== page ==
Casio G-Shock “Torture Test”: Boiling the Casio G-Shock GA-700

What happens when you cook your Casio G-Shock with an egg? Play the TimeWerke Video below to find out. Photo: © TANG Portfolio / TimeWerke. Elfa / Timmy.

On 29 April 2017, just a day after its first torture in extreme heat, we subjected the Casio G-Shock GA-700 to its second high temperature test. This time, the plan was to cook it in boiling water at 100 degrees Celsius / 212 degrees Fahrenheit.

Casio G-Shock Torture Test: Cooking and Boiling the G-Shock GA-700

Video source: YouTube, TimeWerke Videos

At 5.00pm, we dropped the Casio G-Shock GA-700 into boiling water. What followed into the “hot bath” was a raw egg.

After three minutes, the digital display of the Casio G-Shock GA-700 began to fade. At the fourth minute, there was no readout on the digital display.

However, when the G-Shock GA-700 was taken out from the boiling water, its analog hand indicated the time of 5.05 which meant that the quartz movement housed inside was still working.

The GA-700 was taken out of its hot “Casio G-Shock stock with egg soup” eight minutes after it was dropped in, going by the analog time display of 5.08.

It was immediately placed into a ceramic bowl and while there was no digital display readout, the analog hand continued to work.

Around four minutes after it was taken out of the boiling hot bath, the digital display began to appear. The cooler temperature somehow allowed it to come back to “life”.

Condensation was detected from within the case.

At 5.14pm or six minutes after it was “rescued” from its hot ordeal, the Casio G-Shock GA-700 had recovered.

Over the next few minutes, the condensation disappeared and by around 5.25pm, the Casio G-Shock GA-700 had made a complete recovery.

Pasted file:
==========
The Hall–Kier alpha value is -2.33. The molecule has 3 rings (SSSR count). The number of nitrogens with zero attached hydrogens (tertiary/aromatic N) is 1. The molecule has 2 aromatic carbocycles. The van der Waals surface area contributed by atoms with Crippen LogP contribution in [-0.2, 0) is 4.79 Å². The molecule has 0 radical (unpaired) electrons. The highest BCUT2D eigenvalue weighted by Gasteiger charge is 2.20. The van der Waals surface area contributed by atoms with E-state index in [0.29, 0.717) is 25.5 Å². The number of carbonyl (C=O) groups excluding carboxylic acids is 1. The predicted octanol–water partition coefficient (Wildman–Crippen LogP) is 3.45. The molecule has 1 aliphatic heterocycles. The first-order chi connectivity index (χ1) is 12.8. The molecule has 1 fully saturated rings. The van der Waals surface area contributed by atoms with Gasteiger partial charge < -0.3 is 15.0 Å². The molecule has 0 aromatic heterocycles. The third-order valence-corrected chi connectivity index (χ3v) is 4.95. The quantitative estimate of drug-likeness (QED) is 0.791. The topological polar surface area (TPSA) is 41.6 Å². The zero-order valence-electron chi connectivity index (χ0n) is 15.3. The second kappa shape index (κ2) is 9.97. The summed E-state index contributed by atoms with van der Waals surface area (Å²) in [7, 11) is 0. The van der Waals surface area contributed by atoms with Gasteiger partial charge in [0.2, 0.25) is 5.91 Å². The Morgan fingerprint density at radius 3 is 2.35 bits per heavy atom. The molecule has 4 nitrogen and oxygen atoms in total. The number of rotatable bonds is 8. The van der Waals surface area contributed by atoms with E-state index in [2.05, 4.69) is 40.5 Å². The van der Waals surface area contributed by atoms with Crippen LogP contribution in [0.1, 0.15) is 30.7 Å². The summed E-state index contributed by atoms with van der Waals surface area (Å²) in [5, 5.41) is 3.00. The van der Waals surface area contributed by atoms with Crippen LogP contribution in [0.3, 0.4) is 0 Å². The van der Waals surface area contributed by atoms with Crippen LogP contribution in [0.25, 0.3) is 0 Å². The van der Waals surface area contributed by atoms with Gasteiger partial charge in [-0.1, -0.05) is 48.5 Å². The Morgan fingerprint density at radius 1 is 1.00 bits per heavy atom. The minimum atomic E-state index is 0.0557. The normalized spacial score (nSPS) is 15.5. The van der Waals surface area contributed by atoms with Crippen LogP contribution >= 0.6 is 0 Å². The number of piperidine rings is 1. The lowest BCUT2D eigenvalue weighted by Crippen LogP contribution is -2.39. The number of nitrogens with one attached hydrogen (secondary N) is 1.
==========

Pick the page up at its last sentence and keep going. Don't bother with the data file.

The Casio G-Shock GA-700, some 26 minutes after it was boiled and cooked with an egg for 8 minutes from 5.00pm to 5.08pm on 29 April 2017. Photo: © TANG Portfolio / TimeWerke. Elfa / Timmy.

Upon inspection, there was no indication whatsoever that the red resin had deteriorated or melted. Only cooked egg white was seen on the case.

The Casio G-Shock GA-700 did not melt even after being boiled at 100 degrees Celsius / 212 degrees Fahrenheit together with an egg. All that was on it were remains of the cooked egg. Photo: © TANG Portfolio / TimeWerke. Elfa / Timmy.

Egg white remains on the Casio G-Shock GA-700  after it was cooked. Photo: © TANG Portfolio / TimeWerke. Elfa / Timmy.

Through the torture tests undertaken over consecutive days which saw the Casio G-Shock being frozen and placed in boiling water before being cooked for eight minutes in this test, we can conclude that the GA-700 is a fine example of an extreme watch that can not only withstand hard knocks but thermal shocks.

The Casio GA-700 is indeed a fine example of an everyday tool watch.

No indications of the Casio G-Shock GA-700 resin case melting after being boiled with an egg. Only remains of the cooked egg were seen on the case. Photo: © TANG Portfolio / TimeWerke. Elfa / Timmy.

TimeWerke now has a YouTube video channel. More Casio G-Shock torture test videos can be found in our TimeWerke Videos channel. Visit TimeWerke Videos on YouTube and be informed and entertained.